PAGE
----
Fourteen major Internet companies, including Amazon.com (Nasdaq: AMZN), Facebook (Nasdaq: FB), and Google (Nasdaq: GOOG), today revealed details of their new lobbying effort, The Internet Association, which is aimed at being "the unified voice of the Internet economy in Washington."

The association released its full list of members today after a press release back in July laid the groundwork. The member companies are Amazon, Facebook, Google, AOL, eBay, Expedia, IAC, LinkedIn, Monster Worldwide, Rackspace, salesforce.com, TripAdvisor, Yahoo!, and Zynga.

The companies hope to promote a "free and innovative" Internet. Three primary points of advocacy are at the group's core: protecting Internet freedom, fostering innovation and economic growth, and empowering users, according to a press release by the association.

The association's plans include educating legislators about the impact of the Internet and Internet companies on job creation and economic welfare. Internet Association President and CEO Michael Beckerman said: "A free and innovative Internet is vital to our nation's economic growth." Companies in the Internet sphere have stepped up lobbying this year; Google has spent $9 million in such efforts through the first half of 2012, compared to $3.5 million in the same period last year, reported The Washington Post.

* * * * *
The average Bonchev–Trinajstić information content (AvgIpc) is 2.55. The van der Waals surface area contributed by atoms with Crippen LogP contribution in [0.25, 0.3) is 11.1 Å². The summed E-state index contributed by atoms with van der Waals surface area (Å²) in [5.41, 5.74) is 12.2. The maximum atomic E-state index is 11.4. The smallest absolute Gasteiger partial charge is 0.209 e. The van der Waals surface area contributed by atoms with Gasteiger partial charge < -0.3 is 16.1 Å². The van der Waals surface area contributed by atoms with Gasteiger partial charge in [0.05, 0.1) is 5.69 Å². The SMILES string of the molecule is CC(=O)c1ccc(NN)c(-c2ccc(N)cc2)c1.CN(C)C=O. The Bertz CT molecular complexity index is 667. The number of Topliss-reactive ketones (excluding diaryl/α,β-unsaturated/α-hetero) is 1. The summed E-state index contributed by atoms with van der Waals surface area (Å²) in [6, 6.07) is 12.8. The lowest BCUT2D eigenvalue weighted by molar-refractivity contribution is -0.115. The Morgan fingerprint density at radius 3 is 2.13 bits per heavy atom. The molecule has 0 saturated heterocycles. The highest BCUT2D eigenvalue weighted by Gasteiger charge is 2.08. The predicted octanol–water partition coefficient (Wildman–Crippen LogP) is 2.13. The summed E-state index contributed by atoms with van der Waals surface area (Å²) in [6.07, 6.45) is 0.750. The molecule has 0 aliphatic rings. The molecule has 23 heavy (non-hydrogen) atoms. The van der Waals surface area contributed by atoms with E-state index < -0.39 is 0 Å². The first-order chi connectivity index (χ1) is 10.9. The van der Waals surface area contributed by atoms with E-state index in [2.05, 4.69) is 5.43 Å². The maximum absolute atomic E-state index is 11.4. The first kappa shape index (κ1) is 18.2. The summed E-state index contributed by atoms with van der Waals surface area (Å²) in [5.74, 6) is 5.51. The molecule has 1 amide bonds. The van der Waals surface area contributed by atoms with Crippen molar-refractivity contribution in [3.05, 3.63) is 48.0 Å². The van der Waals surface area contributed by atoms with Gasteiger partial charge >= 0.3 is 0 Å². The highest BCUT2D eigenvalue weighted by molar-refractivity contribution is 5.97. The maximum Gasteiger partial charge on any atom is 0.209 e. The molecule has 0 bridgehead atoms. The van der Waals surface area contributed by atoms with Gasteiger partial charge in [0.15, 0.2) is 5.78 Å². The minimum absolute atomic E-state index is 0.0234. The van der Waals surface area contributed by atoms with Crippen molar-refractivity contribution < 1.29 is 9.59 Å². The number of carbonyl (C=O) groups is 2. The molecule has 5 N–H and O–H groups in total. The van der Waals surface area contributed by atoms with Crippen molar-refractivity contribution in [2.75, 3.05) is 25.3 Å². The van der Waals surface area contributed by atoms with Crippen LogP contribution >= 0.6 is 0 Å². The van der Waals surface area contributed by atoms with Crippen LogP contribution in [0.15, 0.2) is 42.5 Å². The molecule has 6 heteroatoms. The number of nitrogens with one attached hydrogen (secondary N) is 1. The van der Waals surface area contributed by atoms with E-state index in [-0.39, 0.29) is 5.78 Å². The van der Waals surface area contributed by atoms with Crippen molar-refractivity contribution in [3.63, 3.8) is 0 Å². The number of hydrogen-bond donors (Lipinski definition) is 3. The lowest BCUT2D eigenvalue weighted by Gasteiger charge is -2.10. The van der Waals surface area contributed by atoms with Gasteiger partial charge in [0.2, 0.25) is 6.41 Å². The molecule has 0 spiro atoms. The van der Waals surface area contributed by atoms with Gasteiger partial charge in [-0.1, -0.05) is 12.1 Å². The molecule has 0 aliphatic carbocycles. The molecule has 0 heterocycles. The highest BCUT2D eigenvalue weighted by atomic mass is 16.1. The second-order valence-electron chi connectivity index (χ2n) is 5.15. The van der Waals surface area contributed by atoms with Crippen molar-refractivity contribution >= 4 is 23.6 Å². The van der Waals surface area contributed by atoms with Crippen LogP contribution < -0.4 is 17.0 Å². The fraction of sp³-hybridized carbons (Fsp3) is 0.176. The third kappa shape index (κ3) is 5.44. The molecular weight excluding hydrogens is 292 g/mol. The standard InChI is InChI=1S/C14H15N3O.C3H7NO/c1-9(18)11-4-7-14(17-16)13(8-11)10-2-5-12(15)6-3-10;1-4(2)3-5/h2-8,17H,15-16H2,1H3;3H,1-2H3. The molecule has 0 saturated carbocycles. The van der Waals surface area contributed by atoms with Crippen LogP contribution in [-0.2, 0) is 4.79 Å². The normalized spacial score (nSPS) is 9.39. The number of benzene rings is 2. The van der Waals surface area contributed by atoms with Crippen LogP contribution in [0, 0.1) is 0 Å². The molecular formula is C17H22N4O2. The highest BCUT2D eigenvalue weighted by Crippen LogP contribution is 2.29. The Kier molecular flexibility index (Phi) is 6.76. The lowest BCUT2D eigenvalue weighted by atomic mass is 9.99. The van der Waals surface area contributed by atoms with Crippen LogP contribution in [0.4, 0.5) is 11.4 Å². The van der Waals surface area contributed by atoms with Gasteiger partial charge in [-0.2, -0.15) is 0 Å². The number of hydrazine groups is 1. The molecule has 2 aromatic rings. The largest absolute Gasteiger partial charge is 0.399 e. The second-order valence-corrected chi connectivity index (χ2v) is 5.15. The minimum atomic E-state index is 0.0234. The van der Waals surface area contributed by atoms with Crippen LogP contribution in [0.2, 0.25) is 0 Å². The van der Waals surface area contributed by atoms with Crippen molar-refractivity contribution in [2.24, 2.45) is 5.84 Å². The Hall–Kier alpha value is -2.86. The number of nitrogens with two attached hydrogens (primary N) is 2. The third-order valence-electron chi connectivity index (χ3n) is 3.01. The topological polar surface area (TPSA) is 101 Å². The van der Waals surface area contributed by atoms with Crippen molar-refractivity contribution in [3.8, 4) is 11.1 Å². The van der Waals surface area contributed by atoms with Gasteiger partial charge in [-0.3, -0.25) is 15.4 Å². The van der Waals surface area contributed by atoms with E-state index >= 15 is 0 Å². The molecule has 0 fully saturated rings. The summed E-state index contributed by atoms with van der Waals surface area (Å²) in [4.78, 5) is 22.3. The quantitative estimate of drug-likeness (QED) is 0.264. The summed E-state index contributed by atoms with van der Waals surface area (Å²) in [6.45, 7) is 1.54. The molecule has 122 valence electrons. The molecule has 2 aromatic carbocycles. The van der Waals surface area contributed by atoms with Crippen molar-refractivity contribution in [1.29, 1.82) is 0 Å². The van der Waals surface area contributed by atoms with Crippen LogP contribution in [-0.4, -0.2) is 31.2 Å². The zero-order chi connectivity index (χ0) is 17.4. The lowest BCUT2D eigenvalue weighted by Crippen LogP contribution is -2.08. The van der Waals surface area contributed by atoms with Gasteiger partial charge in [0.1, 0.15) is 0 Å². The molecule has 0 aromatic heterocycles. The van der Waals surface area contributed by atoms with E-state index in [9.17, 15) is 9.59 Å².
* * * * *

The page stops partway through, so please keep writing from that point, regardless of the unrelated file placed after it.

The move comes after numerous companies resisted the Stop Online Piracy Act (SOPA) and Protect IP Act (PIPA) last year in concerns over censorship and drastically affected business. The Internet Association could address issues such as Web privacy and piracy in light of such bills.

Fool contributor Dan Carroll holds no positions in the stocks mentioned in this article. The Motley Fool owns shares of TripAdvisor, salesforce.com, Amazon.com, Facebook, LinkedIn, and Google. Motley Fool newsletter services have recommended buying shares of eBay, salesforce.com, TripAdvisor, LinkedIn, Facebook, Google, Rackspace Hosting, and Amazon.com. Motley Fool newsletter services have recommended shorting salesforce.com. The Motley Fool has a disclosure policy.

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